Well, on my little ramble I incorrectly identified Bow Lake, Alberta as Columbia Lake. I knew I would identify something incorrectly. I just wasn't sure what it would be. So I've updated the pages and they are now accurate - more or less.
I suppose at least some of my reasons can be found here, in my West Kootenay ramble. It may not be the sort of thing everyone would care for but for those who do, these are images from my part of world.
For someone of my limited travelling inclination and experience, I certainly covered a heck of a lot of ground in the last week.
The main stop was a few days in Kaslo, on Kootenay Lake in the West Kootenays (British Columbia). Getting there from Creston in B.C. has to be one of the coolest drives a person could make. It winds around mountains with some hair-raising turns, landslide warnings and includes a ferry ride. (On the way up we had to take the long way since we couldn't get to Balfour and the ferry - a landslide blocked the way).
But Kaslo was only one part. There was the getting to Kaslo and the return trip, by another route. So we took in quite an array of mountains and mountain lakes, deer and elk, and various grizzly bear warnings.
We drove from Edmonton west to the mountains to get there. On the way back, we went south by Creston, nudged the Idaho border, up to Cranbrook, over to Fernie where we camped, then on to the Crowsnest Pass and finally to Fort Macleod where I got off and took the bus back to Edmonton.
Of all the things we saw, I think I'd have to say the Frank Slide, where part of Turtle Mountain collapsed and slid down on a coal mining camp back in 1903 (the largest slide in North America), was the most astonishing. Any pictures I've seen of this area don't really capture it. The immensity of the boulders and the breadth of the slide are ... well, astonishing. It makes you feel very small and very fragile.
I just watched Hellboy again. Afterwards, I watched the DVD documentary. (I should say I started to. It's still playing in the background. It's about as engaging as watching the Canadian House of Commons.)
Anyway, I had to scribble this down. It's director Guillermo del Toro:
"One of the keys to the comics is to understand that even though Hellboy is six foot five, bright red, has horns and a tail and all that, he's a regular Joe."
Huh? Are you listening to yourself? This is the problem with Hellboy. It's very well made. But it's stupid! It's dumb, dumb, dumb!
This is why I rank it with Moulin Rouge as one of the best made stupid movies of recent years. (But I still like Ron Perlman in it.)
It has taken me a while to finally get around to picking up John Ford's 1962 western The Man Who Shot Liberty Valance. But I finally did and I finally got around to writing about it. Actually, I wrote quite a bit. I appear to have gotten a little carried away.
But it's a great movie. A great western. If you like these kinds of films, this is a classic. A "must see," as they say.
I would have been 13 or 14 when I first saw Butch Cassidy and the Sundance Kid. I've seen it many times since. The question is, why do I like it? Why does anyone like this movie? (And why did it get so many bad reviews when it came out despite the fact people loved it?)
I try to explain why I think the movie works in my review of it. (Is it accurate to call my ramblings reviews? Maybe not but I don't know what else to call them.)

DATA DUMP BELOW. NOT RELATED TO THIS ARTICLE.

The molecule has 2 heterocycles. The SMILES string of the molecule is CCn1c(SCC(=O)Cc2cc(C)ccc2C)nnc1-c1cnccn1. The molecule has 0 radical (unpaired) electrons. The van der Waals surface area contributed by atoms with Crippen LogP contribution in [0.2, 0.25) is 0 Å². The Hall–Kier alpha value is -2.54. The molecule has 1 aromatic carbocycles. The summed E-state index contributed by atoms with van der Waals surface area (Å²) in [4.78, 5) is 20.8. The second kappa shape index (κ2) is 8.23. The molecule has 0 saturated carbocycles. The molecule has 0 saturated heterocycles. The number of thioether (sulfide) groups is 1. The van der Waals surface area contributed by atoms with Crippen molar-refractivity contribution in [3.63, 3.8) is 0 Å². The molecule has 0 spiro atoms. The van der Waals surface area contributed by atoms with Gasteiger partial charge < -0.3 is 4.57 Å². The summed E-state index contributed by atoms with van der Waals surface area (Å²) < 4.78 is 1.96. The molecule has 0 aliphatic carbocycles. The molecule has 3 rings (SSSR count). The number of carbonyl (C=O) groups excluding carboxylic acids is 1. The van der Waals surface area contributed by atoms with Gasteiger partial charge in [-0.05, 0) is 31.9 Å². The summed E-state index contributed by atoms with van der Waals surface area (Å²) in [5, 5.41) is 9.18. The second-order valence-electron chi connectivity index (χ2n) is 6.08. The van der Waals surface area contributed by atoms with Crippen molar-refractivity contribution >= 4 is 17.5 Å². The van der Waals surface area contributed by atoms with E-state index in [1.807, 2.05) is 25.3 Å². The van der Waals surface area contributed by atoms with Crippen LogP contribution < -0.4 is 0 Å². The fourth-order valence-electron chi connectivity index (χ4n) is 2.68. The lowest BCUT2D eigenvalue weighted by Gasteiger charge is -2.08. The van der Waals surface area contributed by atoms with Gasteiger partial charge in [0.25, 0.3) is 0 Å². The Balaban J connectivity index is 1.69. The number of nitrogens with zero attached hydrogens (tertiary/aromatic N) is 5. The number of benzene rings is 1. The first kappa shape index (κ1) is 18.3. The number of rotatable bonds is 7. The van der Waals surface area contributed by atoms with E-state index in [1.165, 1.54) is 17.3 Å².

It looks like Warner is bringing out Hitchcock's Strangers on a Train again on September 7th - this time as a two disc, special edition set.
I don't know what's planned for the set. I would guess that, like the single disc version already out, it will have both versions - the British and the American. Other than that ... I don't know. The single disc is pretty good already, except for the fact it is dual-sided (one version on each side) and in that horrible cardboard and plastic case. Knowing nothing about what's on this new set (as compared to the single), I don't know whether it would be worth getting.
I continue to make changes here and on Piddleville overall (though the real changes I'd like to make, such as css, I haven't made since - blush - I don't know how yet. (Even though I've had the sites for years!)
The most irksome thing for me right now is the Piddleville (and Burble) logos - if that's not too lofty a word for what is really just a cheap, amateurish text graphic. I would go back to the old logo but somehow it doesn't seem to fit with the look of the site.
Don't be surprised to see the image keep changing. I'll probably keep at it till I get it right (or breakdown and ask/pay someone to do it for me).
You may have noticed Piddleville is somewhat quirky these days. The reason for this is simple: I'm playing around. And I have an obsessive need to publish pages even when they aren't ready. (I'm sure a good therapist could explain why.)
Anyway ... the home page has a bit of a new look as I add or update the odd thing. For instance, since adding Google in the header I can now do searches of Piddleville. This may not be of value to anyone but it is a value to me.
And what's with the news page? No sooner do I get it up than something goes wonky with the CBC feed. Either nothing has happened in Canada the last few days or there's a glitch somewhere. (I can't even access their support site.)
That's what is up. I'll probably keep playing with things for a while. Expect to see some other quirks here and there.
The movie Hellboy is kind of like a TV show with a big budget. It's entertaining in its way but not particularly memorable ... with the exception of Ron Perlman. He gives a great performance as a hero who just couldn't give a monkey's behind about anything. Very dry; very good.
I appear to be alone in my opinion of Mr. Blandings Builds His Dream House. This may be due to the fact I've never been involved in building a house. I don't know. Most reviews seem to like the movie but I found it a bit dated and flat. Go figure.